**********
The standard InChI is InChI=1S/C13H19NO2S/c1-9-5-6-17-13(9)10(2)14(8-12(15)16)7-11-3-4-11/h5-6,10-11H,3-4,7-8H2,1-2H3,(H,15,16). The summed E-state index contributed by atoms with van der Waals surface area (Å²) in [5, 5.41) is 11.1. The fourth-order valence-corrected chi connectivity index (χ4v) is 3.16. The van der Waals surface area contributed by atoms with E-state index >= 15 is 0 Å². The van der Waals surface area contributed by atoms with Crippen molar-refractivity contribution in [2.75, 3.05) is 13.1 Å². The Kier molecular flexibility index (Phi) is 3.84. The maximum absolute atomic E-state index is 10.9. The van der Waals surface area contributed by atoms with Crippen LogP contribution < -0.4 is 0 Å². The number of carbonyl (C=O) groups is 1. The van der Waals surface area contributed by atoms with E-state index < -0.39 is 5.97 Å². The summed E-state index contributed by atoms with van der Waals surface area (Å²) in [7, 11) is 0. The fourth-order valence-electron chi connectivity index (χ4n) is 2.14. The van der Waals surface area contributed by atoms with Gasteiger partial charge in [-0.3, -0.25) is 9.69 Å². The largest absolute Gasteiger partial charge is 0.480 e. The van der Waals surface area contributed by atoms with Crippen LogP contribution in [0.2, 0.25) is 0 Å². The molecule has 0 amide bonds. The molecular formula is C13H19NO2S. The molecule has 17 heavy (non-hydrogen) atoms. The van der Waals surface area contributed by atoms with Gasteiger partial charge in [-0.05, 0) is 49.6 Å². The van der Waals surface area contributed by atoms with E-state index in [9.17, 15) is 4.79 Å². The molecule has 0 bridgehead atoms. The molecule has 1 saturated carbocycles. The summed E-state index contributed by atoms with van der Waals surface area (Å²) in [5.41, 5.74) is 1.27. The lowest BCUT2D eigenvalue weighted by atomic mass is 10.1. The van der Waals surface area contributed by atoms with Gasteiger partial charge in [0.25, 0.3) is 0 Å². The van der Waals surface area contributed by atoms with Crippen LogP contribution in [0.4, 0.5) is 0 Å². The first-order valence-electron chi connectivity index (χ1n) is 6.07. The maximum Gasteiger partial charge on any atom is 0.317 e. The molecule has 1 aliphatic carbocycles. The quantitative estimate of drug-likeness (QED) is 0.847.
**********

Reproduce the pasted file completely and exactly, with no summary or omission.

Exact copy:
The standard InChI is InChI=1S/C13H19NO2S/c1-9-5-6-17-13(9)10(2)14(8-12(15)16)7-11-3-4-11/h5-6,10-11H,3-4,7-8H2,1-2H3,(H,15,16). The summed E-state index contributed by atoms with van der Waals surface area (Å²) in [5, 5.41) is 11.1. The fourth-order valence-corrected chi connectivity index (χ4v) is 3.16. The van der Waals surface area contributed by atoms with E-state index >= 15 is 0 Å². The van der Waals surface area contributed by atoms with Crippen molar-refractivity contribution in [2.75, 3.05) is 13.1 Å². The Kier molecular flexibility index (Phi) is 3.84. The maximum absolute atomic E-state index is 10.9. The van der Waals surface area contributed by atoms with Crippen LogP contribution < -0.4 is 0 Å². The number of carbonyl (C=O) groups is 1. The van der Waals surface area contributed by atoms with E-state index < -0.39 is 5.97 Å². The summed E-state index contributed by atoms with van der Waals surface area (Å²) in [7, 11) is 0. The fourth-order valence-electron chi connectivity index (χ4n) is 2.14. The van der Waals surface area contributed by atoms with Gasteiger partial charge in [-0.3, -0.25) is 9.69 Å². The largest absolute Gasteiger partial charge is 0.480 e. The van der Waals surface area contributed by atoms with Crippen LogP contribution in [0.2, 0.25) is 0 Å². The molecule has 0 amide bonds. The molecular formula is C13H19NO2S. The molecule has 17 heavy (non-hydrogen) atoms. The van der Waals surface area contributed by atoms with Gasteiger partial charge in [-0.05, 0) is 49.6 Å². The van der Waals surface area contributed by atoms with E-state index in [9.17, 15) is 4.79 Å². The molecule has 0 bridgehead atoms. The molecule has 1 saturated carbocycles. The summed E-state index contributed by atoms with van der Waals surface area (Å²) in [5.41, 5.74) is 1.27. The lowest BCUT2D eigenvalue weighted by atomic mass is 10.1. The van der Waals surface area contributed by atoms with Gasteiger partial charge in [0.25, 0.3) is 0 Å². The van der Waals surface area contributed by atoms with Crippen LogP contribution in [0.4, 0.5) is 0 Å². The first-order valence-electron chi connectivity index (χ1n) is 6.07. The maximum Gasteiger partial charge on any atom is 0.317 e. The molecule has 1 aliphatic carbocycles. The quantitative estimate of drug-likeness (QED) is 0.847.